African American Poetry (1870-1928): A Digital Anthology

Charles Frederick White, "The Negro Volunteer" (1899)


[Written for the National Standard-Enterprise, Springfield, Illinois.]

He volunteered his life and health
To go to cruel war—
Increasing thus his country's wealth
In soldier boys afar—
To fight the battles of a land
Which does not him protect
And, though great danger was at hand,
He did not e'en object.
He went, it seemed, to certain death
By bullet, sword or scourge,
Where dry, hot trade winds blow their breath
And rains the land submerge.
He knew well when he left his home—
Though home it did not seem,—
In Cuba's far off wilds to roam,
That death raged there supreme;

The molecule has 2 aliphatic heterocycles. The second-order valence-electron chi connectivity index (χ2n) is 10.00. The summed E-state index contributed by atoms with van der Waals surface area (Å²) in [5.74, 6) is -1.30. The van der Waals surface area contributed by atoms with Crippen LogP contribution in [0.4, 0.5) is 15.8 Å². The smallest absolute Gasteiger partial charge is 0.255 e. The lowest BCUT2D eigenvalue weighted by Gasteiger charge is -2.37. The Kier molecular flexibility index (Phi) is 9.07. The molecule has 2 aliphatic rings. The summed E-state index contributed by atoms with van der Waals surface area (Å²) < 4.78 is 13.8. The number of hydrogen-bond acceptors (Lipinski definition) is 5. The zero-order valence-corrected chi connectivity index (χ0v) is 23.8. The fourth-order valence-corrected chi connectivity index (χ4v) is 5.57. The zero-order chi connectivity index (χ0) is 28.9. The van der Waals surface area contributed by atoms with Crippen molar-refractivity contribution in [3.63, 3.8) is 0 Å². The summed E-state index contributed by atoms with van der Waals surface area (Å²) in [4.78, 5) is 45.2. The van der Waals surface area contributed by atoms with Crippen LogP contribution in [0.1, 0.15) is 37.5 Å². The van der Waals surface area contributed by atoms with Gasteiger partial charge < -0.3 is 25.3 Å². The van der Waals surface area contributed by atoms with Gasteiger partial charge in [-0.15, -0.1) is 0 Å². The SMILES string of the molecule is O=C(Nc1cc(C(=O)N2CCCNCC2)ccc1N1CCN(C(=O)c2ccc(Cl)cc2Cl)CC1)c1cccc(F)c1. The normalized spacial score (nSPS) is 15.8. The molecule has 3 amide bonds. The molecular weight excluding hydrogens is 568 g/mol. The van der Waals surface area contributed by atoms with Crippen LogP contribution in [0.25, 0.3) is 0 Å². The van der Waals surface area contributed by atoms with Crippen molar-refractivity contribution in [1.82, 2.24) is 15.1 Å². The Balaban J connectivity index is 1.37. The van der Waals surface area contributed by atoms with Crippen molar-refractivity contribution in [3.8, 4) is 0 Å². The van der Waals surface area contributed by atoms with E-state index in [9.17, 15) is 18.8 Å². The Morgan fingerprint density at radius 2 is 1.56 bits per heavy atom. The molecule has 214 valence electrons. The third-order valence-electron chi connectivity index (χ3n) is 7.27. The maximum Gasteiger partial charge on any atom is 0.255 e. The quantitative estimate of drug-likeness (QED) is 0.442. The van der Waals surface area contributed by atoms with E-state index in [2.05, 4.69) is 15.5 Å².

That Spanish treachery and hate,
That fever's dreaded ills,
That rain and heat and heavy weight
While on the march or drills,
Awaited him his fate to seal,
His life-blood's wall to break,
To laugh in scorn when he should reel
And fall, no more to wake.
Though monsters such did him confront
And threaten him with death,
His bravery they could not daunt,
But made him fear the less.
Of such brave hearts as he does own
A land might well be proud,
Enforce the laws, protect his home,
His all, from lawless crowd.
The bird doth soar in lofty space,
The fish doth swim the sea,
The beast doth field and forest pace,
The Negro—where hath he?
The bird at night flies to her nest,
The beast's home is his lair,
The fish in quiet nook doth rest,
The Negro must despair
Because, alas, he hath no home,
No place to lay his head
That he can truly call his own;
Nor e'en when he is dead
Doth his lone grave remembrance gain,
In hearts, save of his kind;
Nor is it marked by tomb of fame,
Nor wreathed with flower nor vine.

June 1899.

Published in Please of the Negro Solder: And a Hundred Other Poems, 1908

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